D I S C O G R A P H Y

 

 

Here to Hear (1989)

 

 

 

 

 

 

 

 

 

 

 

 

 

 

 

 

 

 

 

 

 

 

 

 

 

 

 

Released: September 1989

Label: IRS

 

Martin Turner's memories:

 

 

"There had been a very warm feeling surrounding the Nouveau Calls album and tour and as a band we were quite eager to take the rapport that we had re-established and move on from there as quickly as possible. Ted and I in particular had a lot of songs that we wanted to record and almost directly after the tour we went back in the studio to record Here To Hear.

 

Here To Hear was recorded at various London studios – Beethoven, Terminal and Beat Factory – during the Summer/Autumn of 1988. I produced the album, with co-producer/engineer Adam Fuest. I thought there were some really good things on Here to Hear. The band was working very efficiently at the time – it was a nice recording and everyone contributed positively. My personal life around this time, however, was in complete turmoil. I was an emotional mess as I tried desperately hard to cling on to everything, yet at the same time I knew I was going to have to confront the reality of divorce. I composed most of my songs on the Here To Hear album around the time that my marriage was crumbling, and for me the writing and recording of those tracks was a very emotional and cathartic experience.

 

The whole period surrounding Here To Hear was very creative and we actually ended up with more than enough material for the album. Quite often it’s easy to hear why certain tracks didn’t make the running order on a particular album but in the case of Here To Hear, I’m actually quite fond of the pieces that were left over – tracks that eventually surfaced either as single b-sides or bonus tracks on the CD reissue of the album."

 

adapted from the book "No Easy Road - My Life and Times With Wishbone Ash"

 

 

 

 

Fan reviews:

 

I absolutely love this album! I love the fact that the maturity that was lacking in Ted in the early days of Wishbone Ash has been developed and he has come back in great form (white suit and all) and to his rightful place in the band. There is hardly a song on the album I do not like. I think that Ted and Martin together made a fantastic team with nearly every song...no, I don't think they all sound like the original four albums, why should they? But they sound as good in their own way because they are the original members evolved into older, different, more diverse MEN and playing as perhaps they would have had they stayed together. I, too, LOVE, "Walk on Water", I wish Martin would do that song, and, of course, many people must enjoy most of the other songs as BOTH bands play the songs in their shows today! I consider it quite underrated. It is my fifth favourite, up with the original four albums!!!!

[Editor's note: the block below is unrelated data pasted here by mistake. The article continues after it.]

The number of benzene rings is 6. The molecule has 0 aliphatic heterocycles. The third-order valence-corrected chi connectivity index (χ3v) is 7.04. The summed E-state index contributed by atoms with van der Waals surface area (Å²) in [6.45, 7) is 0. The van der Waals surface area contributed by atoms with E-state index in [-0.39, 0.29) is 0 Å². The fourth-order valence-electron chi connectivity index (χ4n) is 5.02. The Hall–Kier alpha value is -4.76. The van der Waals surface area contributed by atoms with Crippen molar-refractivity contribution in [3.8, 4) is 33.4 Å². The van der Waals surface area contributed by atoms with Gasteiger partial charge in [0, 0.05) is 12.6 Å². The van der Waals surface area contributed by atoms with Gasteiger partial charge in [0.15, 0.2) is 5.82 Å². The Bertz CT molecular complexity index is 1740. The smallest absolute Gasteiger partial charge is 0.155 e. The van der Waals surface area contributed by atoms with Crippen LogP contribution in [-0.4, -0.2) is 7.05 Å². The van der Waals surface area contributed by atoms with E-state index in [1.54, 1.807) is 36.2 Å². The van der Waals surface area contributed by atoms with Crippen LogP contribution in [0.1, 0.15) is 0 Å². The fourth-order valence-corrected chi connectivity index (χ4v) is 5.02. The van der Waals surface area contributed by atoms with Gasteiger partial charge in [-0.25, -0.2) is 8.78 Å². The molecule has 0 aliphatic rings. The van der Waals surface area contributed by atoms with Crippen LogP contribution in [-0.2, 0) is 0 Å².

Deborah Turner-Luck

 

 

This is a very tasty record which I'd put ahead of the first album sometimes. Certainly in my top five along with There's The Rub, Wishbone Four, New Englandand WA1. It has my second favourite reunion-era song, "Hole In My Heart", with Mart's best bassline and Ted's best solo (the favourite song being "Standing In The Rain", obviously). Not a bad moment on here.

Nizzy

 

 

I love this album. 
Certainly my favourite of the reunion years I think, though I perhaps haven't given them all fair coverage as of yet. But I think "Why Don't We" is one of my favourite WA songs ever! Has to be said I couldn't work out lots of the lyrics until I checked on the site! Very nice album - with the bonus of the original line up

 

Sarah Warren.

 

 


"Cosmic Jazz" – Pretty cool. Lyrics are interesting. Unique guitar interjections. 
"Keeper Of The Light" - Decent effort by Ted. He shows a nice flair for somewhat unusual melodic structure in the Reunion years. 
"Mental Radio" – less interesting effort by Ted. Standard rock. 
"Walk on Water" – unremarkable MT song. Sorry. 
"Witness To Wonder" - I call this island music…cuz it sounds like a day on a Caribbean beach. Which, to me, as a music listener means: Background music to non-intellectual activity. Therefore, scores no points with me. 
"Lost Cause In Paradise" – semi-pleasant melody, but doesn’t really go anywhere 
"Why Don't We" – Another Ted showcase, and the second best song on the album, though the intro always reminds me of Don Henley’s “Boys of Summer” (an unfortunate thing). What hooks me in (besides the tasty soloing) is the middle part of the vocal verse, starting with “Changes are vital.” Without that, I would find this not so memorable. 
"In the Case" - Not a bad little guitar instrumental, but I really don’t care for this kind of “white man’s funk.” (or anyone’s funk for that matter) 
"Hole In My Heart" - My favorite track. An attempt at one of those WA epics of yore – even split into two parts like "Way of the World" (though the dividing up seems even more unnecessary than in that song). One drawback - Part 1 reminds me of the Police – sounds like Martin is trying to do a Sting thing, which is no selling point for me. Part 2 is fantastic, good old-fashioned WA guitarmania with plenty of complexities to hold one’s interest. 

This album is probably the best of the reunion era, though ideally, I’d take a selection from it, Nouveau Calls, and Strange Affair, and assemble one really solid record.

 

Bindu